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NZ MPs Care About Human Rights All Of A Sudden

NZ Politicians Care About Human Rights All Of A Sudden

By Lyndon Hood

Phil Goff today outlined the steps the Government would be taking now that they have suddenly realised that our cricket team is going to Zimbabwe.

"Naturally, we deplore Zimbabwe's human rights record and we will do everything we reasonably can to stop this situation recurring," said Goff, whose main achievement as Minister of Foreign Affairs and Trade is the opening of free trade negotiations with China.

"We must do something about this, and if our cricketers are the ones to pay the price, so be it," added Associate Foreign Affairs Minister Jim Anderton.

Anderton helped preside over four million dollars worth of trade with Zimbabwe in 2004, most of it imports. The other MP from his party recently introduced a bill which prohibited people old enough to drive, borrow from banks, do jury service and serve in the military from drinking in pubs.

Goff, who as Minister of Immigration allowed a man to be kept in solitary confinement for two years, has been able to gain cross-party support for a representation to the ICC on the issue of Zimbabwe.

Supporters included the National party. One National MP recently asked a parliamentary question demanding to know why one of Mr Goff's bills, which allows the state to seize assets on the suspicion that they are derived from the proceeds of crime, also allows these seizures to be contested in court. A second National MP has announced an immigration policy under which genuine applicants for refugee status would be sent back out on the first plane,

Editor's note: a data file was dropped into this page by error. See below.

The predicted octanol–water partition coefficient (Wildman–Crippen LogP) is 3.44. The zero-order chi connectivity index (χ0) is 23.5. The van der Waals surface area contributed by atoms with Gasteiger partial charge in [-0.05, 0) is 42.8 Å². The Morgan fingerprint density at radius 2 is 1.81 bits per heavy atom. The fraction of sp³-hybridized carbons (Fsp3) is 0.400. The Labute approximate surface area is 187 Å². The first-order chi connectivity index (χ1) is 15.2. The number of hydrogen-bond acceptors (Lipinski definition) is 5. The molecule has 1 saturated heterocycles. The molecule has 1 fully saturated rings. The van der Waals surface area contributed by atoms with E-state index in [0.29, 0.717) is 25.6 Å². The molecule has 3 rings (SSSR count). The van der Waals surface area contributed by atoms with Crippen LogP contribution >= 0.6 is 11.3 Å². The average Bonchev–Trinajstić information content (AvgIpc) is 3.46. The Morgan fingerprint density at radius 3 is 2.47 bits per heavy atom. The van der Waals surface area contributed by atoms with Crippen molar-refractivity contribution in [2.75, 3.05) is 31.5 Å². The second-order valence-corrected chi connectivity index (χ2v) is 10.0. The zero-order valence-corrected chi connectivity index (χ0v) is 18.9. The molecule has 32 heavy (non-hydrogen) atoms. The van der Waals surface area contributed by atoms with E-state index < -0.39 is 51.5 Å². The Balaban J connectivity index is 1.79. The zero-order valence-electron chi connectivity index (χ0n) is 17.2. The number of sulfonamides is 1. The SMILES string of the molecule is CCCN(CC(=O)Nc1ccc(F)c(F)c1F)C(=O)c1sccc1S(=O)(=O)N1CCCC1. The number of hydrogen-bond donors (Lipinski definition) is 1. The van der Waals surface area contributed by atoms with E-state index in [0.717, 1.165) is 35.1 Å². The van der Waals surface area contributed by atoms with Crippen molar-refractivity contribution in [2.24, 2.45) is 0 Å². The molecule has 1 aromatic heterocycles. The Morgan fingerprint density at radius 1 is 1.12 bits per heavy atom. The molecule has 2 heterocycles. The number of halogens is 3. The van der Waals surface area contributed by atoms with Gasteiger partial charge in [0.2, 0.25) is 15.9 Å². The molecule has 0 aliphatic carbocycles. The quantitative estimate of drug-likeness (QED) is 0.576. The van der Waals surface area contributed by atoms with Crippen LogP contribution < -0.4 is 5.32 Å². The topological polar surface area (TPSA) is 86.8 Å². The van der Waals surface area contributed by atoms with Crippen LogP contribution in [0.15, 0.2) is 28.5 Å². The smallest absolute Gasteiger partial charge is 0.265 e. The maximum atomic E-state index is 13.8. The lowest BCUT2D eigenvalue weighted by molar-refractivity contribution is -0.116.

Another backer was United Future, a party in which every MP voted against a bill allowing state recognition of homosexual relationships.

The New Zealand First Party also supported the letter.

A long-time human rights advocate, Green MP Keith Locke, proposed the following solution to the thorny question of how to deal with NZ Cricket's commitments to the ICC: "They should be banned from going!" he explained, "And if they do go, the State should punish them! Punish, I say! Mwa ha ha!"

The Prime Minister, however, opposed such drastic measures. “It's important in a democracy that you don’t end up compromising your own values in seeking to deal with these problems,” said Ms Clark, a one-time student activist who was recently photographed chatting with Pakistan's President Pervez Musharraf.

This argument is most strongly upheld by ACT's Rodney Hide who, as a fervent supporter of democracy and capitalism, insists that we cannot interfere with NZ Cricket's right to bestow the tacit support of New Zealand on Zimbabwe's totalitarian regime.

The most notable political firestorm has occurred over the position taken by the Maori Party. Whether this universal indignation is due to a perception of implied apologetics for the Mugabe regime in some of Pita Sharples' comments, or due to his explicit suggestion that New Zealand should have a considered and consistent foreign policy, is not clear as of press time.


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